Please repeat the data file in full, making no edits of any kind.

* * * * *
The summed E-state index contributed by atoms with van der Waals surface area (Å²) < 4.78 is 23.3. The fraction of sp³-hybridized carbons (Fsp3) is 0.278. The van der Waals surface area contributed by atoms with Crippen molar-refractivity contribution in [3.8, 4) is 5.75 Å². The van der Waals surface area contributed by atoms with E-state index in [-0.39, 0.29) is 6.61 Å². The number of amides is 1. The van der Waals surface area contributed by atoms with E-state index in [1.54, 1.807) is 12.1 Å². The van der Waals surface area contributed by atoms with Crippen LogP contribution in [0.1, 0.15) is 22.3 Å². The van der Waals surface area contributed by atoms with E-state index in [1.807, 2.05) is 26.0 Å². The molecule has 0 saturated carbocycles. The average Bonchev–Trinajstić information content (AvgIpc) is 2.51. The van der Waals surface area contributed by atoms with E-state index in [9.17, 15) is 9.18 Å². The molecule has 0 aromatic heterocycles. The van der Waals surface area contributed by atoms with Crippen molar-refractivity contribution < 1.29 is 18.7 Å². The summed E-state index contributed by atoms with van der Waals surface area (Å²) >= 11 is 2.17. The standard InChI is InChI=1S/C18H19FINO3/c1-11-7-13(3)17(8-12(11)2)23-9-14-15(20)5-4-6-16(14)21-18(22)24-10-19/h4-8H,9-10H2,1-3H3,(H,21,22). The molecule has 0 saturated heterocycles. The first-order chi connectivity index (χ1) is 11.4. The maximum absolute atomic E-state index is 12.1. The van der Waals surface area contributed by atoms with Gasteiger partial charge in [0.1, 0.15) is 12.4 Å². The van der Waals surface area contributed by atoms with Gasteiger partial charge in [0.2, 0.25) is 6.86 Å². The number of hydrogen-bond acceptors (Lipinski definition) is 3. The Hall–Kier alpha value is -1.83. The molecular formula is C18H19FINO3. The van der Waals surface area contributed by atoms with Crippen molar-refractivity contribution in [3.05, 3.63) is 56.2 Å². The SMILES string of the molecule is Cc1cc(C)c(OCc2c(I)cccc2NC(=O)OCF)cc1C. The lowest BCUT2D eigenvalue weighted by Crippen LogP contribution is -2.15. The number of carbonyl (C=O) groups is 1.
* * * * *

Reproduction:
The summed E-state index contributed by atoms with van der Waals surface area (Å²) < 4.78 is 23.3. The fraction of sp³-hybridized carbons (Fsp3) is 0.278. The van der Waals surface area contributed by atoms with Crippen molar-refractivity contribution in [3.8, 4) is 5.75 Å². The van der Waals surface area contributed by atoms with E-state index in [-0.39, 0.29) is 6.61 Å². The number of amides is 1. The van der Waals surface area contributed by atoms with E-state index in [1.54, 1.807) is 12.1 Å². The van der Waals surface area contributed by atoms with Crippen LogP contribution in [0.1, 0.15) is 22.3 Å². The van der Waals surface area contributed by atoms with E-state index in [1.807, 2.05) is 26.0 Å². The molecule has 0 saturated carbocycles. The average Bonchev–Trinajstić information content (AvgIpc) is 2.51. The van der Waals surface area contributed by atoms with E-state index in [9.17, 15) is 9.18 Å². The molecule has 0 aromatic heterocycles. The van der Waals surface area contributed by atoms with Crippen molar-refractivity contribution < 1.29 is 18.7 Å². The summed E-state index contributed by atoms with van der Waals surface area (Å²) >= 11 is 2.17. The standard InChI is InChI=1S/C18H19FINO3/c1-11-7-13(3)17(8-12(11)2)23-9-14-15(20)5-4-6-16(14)21-18(22)24-10-19/h4-8H,9-10H2,1-3H3,(H,21,22). The molecule has 0 saturated heterocycles. The first-order chi connectivity index (χ1) is 11.4. The maximum absolute atomic E-state index is 12.1. The van der Waals surface area contributed by atoms with Gasteiger partial charge in [0.1, 0.15) is 12.4 Å². The van der Waals surface area contributed by atoms with Gasteiger partial charge in [0.2, 0.25) is 6.86 Å². The number of hydrogen-bond acceptors (Lipinski definition) is 3. The Hall–Kier alpha value is -1.83. The molecular formula is C18H19FINO3. The van der Waals surface area contributed by atoms with Crippen molar-refractivity contribution in [3.05, 3.63) is 56.2 Å². The SMILES string of the molecule is Cc1cc(C)c(OCc2c(I)cccc2NC(=O)OCF)cc1C. The lowest BCUT2D eigenvalue weighted by Crippen LogP contribution is -2.15. The number of carbonyl (C=O) groups is 1.